The ginger-haired dhorio Maharaj
by Ramesh Kallidai
Posted January 23, 2003

"This story appeared in the Asian Voice UK's weekly column, 'Screaming Hot Bhajiyas' by Ramesh Kallidai, and has been reproduced with their kind permission."
screaming hot bhajiyas 14 jan 2002 - The dhorio Maharaj.doc

"Sometimes people wonder how a white English guy with red hair can become a Hindu priest - a dhorio Maharaj," laughed Kripamoya Dasa, senior priest at Bhaktivedanta Manor Hare Krishna temple in Watford. "Usually, before I conduct a wedding ceremony, there are a few bemused expressions. But when I start speaking in Sanskrit, and the audience sees the authentic Vedic rituals, they realise that an Englishman can become a true Hindu too."

When I had entered his office earlier, Kripamoya had been bent over a computer writing some story for a book. A polite greeting, an effervescent smile and four strokes on his keyboard followed in quick succession. Later he spread two cushions on the floor, and we sat cross-legged in true yogi style for the rest of the meeting. A saffron robed monk strolled in suddenly, studied me in earnest, and departed with a pleasant smile.

"You have to spare a thought for an Englishman who becomes a Hindu," Kripamoya continued. "Its something of an identity transplant - much bigger than a heart transplant actually."

Some people may have felt intimidated after turning to a minority religion in the 1970s - a time when Hinduism was considered a quaint immigrant religion. But Kripamoya drew inspiration from other sources.

"When I visited India, I found that Krishna consciousness or Bhakti yoga was not a watered down version, but an authentic, historic and original tradition that every Hindu in India would recognise," remembered Kripamoya. "In India, I felt that I had finally come home."

Kripamoya grew up in Cornwall where his earliest memory was an old pre-Christian ceremony during which the Obby Oss, a frightening black-robed figure accompanied by white-clad musicians proceeded through narrow streets, with all the residents following them.

"Such annual events gave me the idea that singing in the streets wearing unusual outfits was a normal thing to do," he explained. "It proved reassuring to me when I joined the Hare Krishna devotees in later years!"

When he was nine, his mother asked him what he wanted to be when he grew up. "I told her I wanted to be a Buddhist monk with a shaved head and orange robes," Kripamoya smiled. " She probably figured I was not going to become a policeman like my father."

Another Hare Krishna monk suddenly entered the room, and did the staring-smiling routine once again in clockwork precision before leaving.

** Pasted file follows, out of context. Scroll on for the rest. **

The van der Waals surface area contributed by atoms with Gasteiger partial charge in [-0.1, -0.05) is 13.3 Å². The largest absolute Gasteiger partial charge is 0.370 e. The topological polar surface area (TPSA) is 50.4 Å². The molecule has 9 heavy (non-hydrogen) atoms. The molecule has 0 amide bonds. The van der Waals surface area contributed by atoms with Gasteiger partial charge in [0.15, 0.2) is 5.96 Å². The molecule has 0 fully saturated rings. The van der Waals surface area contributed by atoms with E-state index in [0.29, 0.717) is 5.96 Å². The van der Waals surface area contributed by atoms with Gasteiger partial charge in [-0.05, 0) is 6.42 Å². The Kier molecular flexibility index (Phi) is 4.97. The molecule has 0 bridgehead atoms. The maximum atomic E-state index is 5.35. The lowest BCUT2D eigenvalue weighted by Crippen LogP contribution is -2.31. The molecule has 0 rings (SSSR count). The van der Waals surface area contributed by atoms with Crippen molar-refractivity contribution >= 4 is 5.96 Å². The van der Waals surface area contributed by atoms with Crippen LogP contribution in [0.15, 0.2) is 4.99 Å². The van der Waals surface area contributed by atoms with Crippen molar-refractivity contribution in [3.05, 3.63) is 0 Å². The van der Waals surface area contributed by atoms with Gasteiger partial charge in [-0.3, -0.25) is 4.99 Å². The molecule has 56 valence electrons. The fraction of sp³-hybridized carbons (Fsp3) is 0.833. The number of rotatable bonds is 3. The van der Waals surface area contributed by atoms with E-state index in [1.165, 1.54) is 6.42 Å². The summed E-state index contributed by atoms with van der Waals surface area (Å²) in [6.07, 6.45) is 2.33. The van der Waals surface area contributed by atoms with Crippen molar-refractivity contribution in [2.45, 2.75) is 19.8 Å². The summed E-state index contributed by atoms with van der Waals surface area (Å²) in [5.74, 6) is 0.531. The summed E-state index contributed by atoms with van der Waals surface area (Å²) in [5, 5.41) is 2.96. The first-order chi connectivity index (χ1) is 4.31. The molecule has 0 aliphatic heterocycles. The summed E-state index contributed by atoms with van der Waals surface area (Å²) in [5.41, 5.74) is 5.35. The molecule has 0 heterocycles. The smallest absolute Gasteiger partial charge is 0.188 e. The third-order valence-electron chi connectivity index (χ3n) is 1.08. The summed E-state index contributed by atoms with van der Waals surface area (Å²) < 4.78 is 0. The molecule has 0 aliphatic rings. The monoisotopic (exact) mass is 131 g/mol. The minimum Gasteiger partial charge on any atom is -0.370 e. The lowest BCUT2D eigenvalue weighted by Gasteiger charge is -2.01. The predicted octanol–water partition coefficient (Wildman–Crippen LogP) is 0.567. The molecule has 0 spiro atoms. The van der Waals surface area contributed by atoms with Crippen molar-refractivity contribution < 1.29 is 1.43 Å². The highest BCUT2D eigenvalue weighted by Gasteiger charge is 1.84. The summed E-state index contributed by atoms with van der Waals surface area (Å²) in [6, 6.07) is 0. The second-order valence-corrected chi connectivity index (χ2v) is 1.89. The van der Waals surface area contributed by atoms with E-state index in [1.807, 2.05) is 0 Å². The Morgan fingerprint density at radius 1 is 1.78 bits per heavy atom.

Undeterred by the interruption, Kripamoya continued, "When I was 11, I saw the devotees of Krishna on television, singing on Top of the Pops."

Later at a pop festival in Buxton, he was fascinated to see four devotees singing the Hare Krishna mantra. In 1974, at the 'free festival' in Windsor Great Park, he again met the devotees who invited him to come to Bhaktivedanta Manor.

"That was the beginning of six years of travelling throughout Britain," he said. "We slept in transits and woke up in the morning, always at 3.30 am. It was usually so cold there would be icicles hanging from the van's metal roof - on the inside! But the fellowship, the japa meditation, the great outdoors, the heart-warming experiences when we met people thirsty for spiritual knowledge made it all worthwhile. More than this was the direct reciprocation from Krishna as we engaged in direct devotional service. And even more than this, and best of all, was the feeling that we were pleasing our spiritual master, Srila Prabhupada."

Srila Prabhupada's visits to UK in 1975, 1976 and 1977 had left a deep impression on young Kripamoya. "What struck me was his gravity. He was no giggling maharishi twirling a rose," he sighed with great fondness. "Prabhupada had a sense of urgency about him. It was as if there was something vitally important he had to tell and there was no time."

Kripamoya spent three years in Africa, returned to Britain and married Gurucarana Padma dasi in 1982, and later ran ISKCON's mail-order warehouse in Watford. Now he is engaged in congregational preaching and priestly services for the English and Indian communities across the UK.

"Are your wedding services different from the normal ones?" I asked.

Before he could answer, the door flew open without any warning. And yes, another monk entered, dutifully studied us, and left with a pleasant smile.

"Marriage is a challenge," philosophised Kripmamoya, trying to ignore our interruption, although I found the smiling monks a welcome distraction. "But if there is spirituality in the home, life becomes easier. To that extent, we discuss the spiritual basis of a successful marriage with each couple. Certainly, the younger generation come up and tell me that my service in Sanskrit and English gave them an understanding of the rituals for the first time."

He concluded by saying, "Hinduism has so much to give. Let us learn the value of our culture and let us learn to share it too."

The door flew open suddenly for one last time. I looked up expecting another smiling orange-robed monk. Instead I saw a lady devotee in a colourful sari, who peeped inside, smiled, turned and left.

I could not help wondering if the Hare Krishna devotees had copyrighted a patent for pleasant smiles. In any case, knocking before entering is not really their forte.

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